- Conditions of Probation: While on probation, the student is expected to complete a full-time course load. The specific conditions and levels of achievement that are required to be met during the probation period will be conveyed in a letter from the CFASAP when the appeal is granted.
Responsibility of Notifying Students: Financial Aid shall notify the student of all Committee decisions in writing. Letters will be sent to the student’s campus mail box or to the student’s home address of record if a notification takes place during the summer period between academic years. A copy of the letter will also be emailed to the student copying academic advisors. All communication with the CFASAP should be sent to the Dean of Financial Aid.
What happens after a term on probation?
- Reinstatement/Cancellation: If the student successfully meets the academic requirements set forth by the Committee while on probation, they will be removed from probation and return to regular financial aid eligibility. If the academic results required while on probation are not achieved, all forms of financial aid (institutional, federal, and state) will be cancelled for future terms.
- Regaining eligibility after Cancellation: A student who has been cancelled for financial aid eligibility, but not academically dismissed will have to pay for the next term without any financial aid assistance. Such a student may petition the CFASAP committee to suspend the cancellation and reinstate financial aid eligibility after paying for one term on their own. A meeting with the Dean of Financial Aid is advised before such an appeal is submitted.
- Subsequent Cancellation: It may be possible for a student who was once cancelled to regain eligibility and subsequently return to a condition of cancellation. Only in unusual cases will a student be reinstated after a second cancellation. Third cancellations are always final.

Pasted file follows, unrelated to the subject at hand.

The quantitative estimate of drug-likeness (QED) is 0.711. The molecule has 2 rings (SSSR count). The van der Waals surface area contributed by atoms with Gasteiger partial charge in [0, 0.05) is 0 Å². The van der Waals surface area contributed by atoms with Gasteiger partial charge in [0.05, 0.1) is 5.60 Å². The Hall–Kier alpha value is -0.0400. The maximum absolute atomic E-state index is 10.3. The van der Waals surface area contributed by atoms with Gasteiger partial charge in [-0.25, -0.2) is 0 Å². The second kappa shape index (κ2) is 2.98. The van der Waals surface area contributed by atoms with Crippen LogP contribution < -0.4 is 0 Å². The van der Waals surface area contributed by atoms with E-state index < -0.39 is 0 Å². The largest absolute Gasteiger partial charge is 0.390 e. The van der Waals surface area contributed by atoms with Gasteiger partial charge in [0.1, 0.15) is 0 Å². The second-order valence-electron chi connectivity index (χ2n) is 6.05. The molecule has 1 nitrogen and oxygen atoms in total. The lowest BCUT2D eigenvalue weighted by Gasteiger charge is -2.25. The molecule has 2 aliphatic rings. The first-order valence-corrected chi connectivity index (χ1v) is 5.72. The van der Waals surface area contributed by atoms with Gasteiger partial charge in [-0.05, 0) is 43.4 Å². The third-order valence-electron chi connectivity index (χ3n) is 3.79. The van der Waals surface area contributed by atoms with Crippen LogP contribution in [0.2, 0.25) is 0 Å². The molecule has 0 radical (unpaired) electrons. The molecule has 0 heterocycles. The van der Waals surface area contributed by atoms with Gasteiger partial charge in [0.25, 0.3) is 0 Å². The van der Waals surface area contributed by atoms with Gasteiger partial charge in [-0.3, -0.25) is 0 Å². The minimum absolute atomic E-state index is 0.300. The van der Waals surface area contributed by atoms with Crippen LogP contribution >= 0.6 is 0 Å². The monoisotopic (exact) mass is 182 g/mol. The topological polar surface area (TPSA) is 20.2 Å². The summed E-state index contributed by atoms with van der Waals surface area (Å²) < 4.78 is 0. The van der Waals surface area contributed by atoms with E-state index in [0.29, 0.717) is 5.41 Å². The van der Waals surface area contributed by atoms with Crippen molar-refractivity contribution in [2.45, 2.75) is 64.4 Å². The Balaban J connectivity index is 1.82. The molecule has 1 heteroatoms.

Spring 2020 Credit/No Credit Grading
In recognition of the extraordinary circumstances related to the COVID-19 pandemic during spring 2020 quarter, the follow temporary modifications have been adopted by The Offices of the Provost, Registrar and Financial Aid, and will cease at the end of Spring 2020.
- All students will receive Credit (C)/No Credit (NC) grading.
- Courses graded on a Credit (C) basis are a result of satisfactory level work. Courses graded on a No Credit (NC) basis are the result of unsatisfactory or failing level work.
- Grades of Credit (C) and No Credit (NC) do not affect the student’s grade point average. The grade of Credit (C) will result in credits being awarded for the course, a grade of No Credit (NC) will result in no credit being awarded for the course.
- Both Credit/No Credit grades will be counted toward a student’s attempted units. Only Credit grades will be counted toward completed units.
- All students will have their Satisfactory Academic Progress standing calculated under the current SAP policy.
If you find you still have questions or concerns about Financial Aid Satisfactory Academic Progress after reviewing this policy, we encourage you to contact the Office of Financial Aid for assistance.